Spring haiku

Sparrow in the woods
Photo courtesy of John Marquand

When the sparrow sings
deep in the woods all alone,
is it still lovely?


NOTES:  My old friend and schoolmate, John Marquand is a bird whisperer.  He rises early in his Colorado home and gets out when the light is good to stalk and take amazing photos of birds.

John shoots other beautiful photos as well, but he’s got a thing for birds.  They seem to pose for him.  He shares a lot of his photos on his Facebook page.  If he ever puts out a nature calendar, I’d buy one.

Parable Haiku

Be as gentle as a dove...
Eurasian collared dove. (Photo courtesy of John Marquand.)

Like the gentle dove
I neither hate nor judge. But …
like the snake, I watch.


Notes: My childhood friend and schoolmate, John Marquand, takes some of the most beautiful photographs I’ve ever seen.  He rises early to get the Colorado morning light, and day after day amazes with remarkable nature photos.

He has become somewhat of a bird  whisperer.  I’ve never seen great blue heron photos like John’s.  But he is not limited to birds.  He somehow manages to make even insects look beautiful

John was kind enough to send me this shot of a Eurasian collared dove to illustrate the haiku.

That day we lay …

Lake of the Isles, Minneapolis
Lake of the Isles, Minneapolis

More than 40 years ago I read a poem by my friend and childhood schoolmate John Marquand that stuck with me all these years. It had something to do with love and a town in Colorado.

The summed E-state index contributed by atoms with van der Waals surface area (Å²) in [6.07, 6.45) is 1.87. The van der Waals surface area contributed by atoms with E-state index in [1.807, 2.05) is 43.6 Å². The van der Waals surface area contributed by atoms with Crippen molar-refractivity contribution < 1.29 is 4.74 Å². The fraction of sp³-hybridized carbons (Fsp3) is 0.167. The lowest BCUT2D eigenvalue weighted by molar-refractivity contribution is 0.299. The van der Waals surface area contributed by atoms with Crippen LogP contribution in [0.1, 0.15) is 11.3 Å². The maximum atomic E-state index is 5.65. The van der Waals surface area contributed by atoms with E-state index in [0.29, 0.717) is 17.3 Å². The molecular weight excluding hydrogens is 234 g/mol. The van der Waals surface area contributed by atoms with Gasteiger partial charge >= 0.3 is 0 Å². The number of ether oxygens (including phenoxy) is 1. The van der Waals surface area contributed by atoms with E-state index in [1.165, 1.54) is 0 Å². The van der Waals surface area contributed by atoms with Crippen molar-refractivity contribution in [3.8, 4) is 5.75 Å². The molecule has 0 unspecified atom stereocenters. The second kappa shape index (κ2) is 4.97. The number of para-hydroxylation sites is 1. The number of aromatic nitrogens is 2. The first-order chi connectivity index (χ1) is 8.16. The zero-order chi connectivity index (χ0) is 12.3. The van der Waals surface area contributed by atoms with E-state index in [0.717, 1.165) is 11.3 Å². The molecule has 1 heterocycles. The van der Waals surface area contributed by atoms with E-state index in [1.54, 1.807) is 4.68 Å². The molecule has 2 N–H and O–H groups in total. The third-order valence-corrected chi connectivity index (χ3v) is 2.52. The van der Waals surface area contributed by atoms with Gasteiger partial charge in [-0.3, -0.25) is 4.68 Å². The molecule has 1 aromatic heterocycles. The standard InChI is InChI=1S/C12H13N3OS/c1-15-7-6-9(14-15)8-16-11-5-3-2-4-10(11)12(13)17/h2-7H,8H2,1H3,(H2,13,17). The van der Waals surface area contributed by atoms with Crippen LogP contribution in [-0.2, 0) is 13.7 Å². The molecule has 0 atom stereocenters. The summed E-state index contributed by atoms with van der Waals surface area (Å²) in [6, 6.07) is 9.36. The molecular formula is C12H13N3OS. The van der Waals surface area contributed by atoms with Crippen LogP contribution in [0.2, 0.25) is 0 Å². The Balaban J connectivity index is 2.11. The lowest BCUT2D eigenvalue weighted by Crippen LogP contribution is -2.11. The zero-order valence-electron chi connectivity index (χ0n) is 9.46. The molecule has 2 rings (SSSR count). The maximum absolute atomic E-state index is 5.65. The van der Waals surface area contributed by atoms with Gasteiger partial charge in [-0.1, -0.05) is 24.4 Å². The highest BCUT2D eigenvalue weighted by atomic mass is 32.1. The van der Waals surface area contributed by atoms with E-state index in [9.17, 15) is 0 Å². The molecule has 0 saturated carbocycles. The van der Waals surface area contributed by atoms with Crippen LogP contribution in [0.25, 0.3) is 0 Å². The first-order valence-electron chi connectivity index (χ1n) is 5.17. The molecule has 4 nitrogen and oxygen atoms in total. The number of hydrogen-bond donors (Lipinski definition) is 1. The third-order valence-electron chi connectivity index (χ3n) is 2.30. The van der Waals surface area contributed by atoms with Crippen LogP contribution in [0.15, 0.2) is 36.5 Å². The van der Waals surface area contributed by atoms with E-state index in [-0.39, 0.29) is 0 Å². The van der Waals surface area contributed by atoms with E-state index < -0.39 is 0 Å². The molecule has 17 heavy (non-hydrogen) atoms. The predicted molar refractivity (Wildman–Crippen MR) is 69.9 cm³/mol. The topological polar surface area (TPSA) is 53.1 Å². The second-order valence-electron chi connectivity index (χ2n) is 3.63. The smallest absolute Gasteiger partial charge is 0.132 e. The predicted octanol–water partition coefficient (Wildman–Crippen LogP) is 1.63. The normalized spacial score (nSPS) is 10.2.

My memory is a bit fuzzy, but I think it started, “Remember the way we lay in Ouray ….” There was something about that repeated internal rhyme that knocked me out.

Unfortunately, I couldn’t remember any more of the poem. Years later I asked John about it and he couldn’t remember it either. Sadly, it may be lost forever.

That rhyme was kicking around in my brain recently and it inspired a poem about another experience in another place. It was Minneapolis, and it involved rediscovering love against all odds.

That Day We Lay Upon the Grass

That day we lay upon the grass,
A luminescent green.
The sparks that arced from arm to arm
Across the space between.

Our bodies quickened by the sun,
The willow leaves aflush,
The sunlight sparkling on the lake,
Our blood bestirred to rush.

Up and down the parkway, flowers
Enticing with their blooms,
Our loveless winter ended there,
Emerging from our tombs

For we had slept as sleepers sleep,
Unmindful of the world,
Astonishingly we awoke,
Much like a rose unfurled.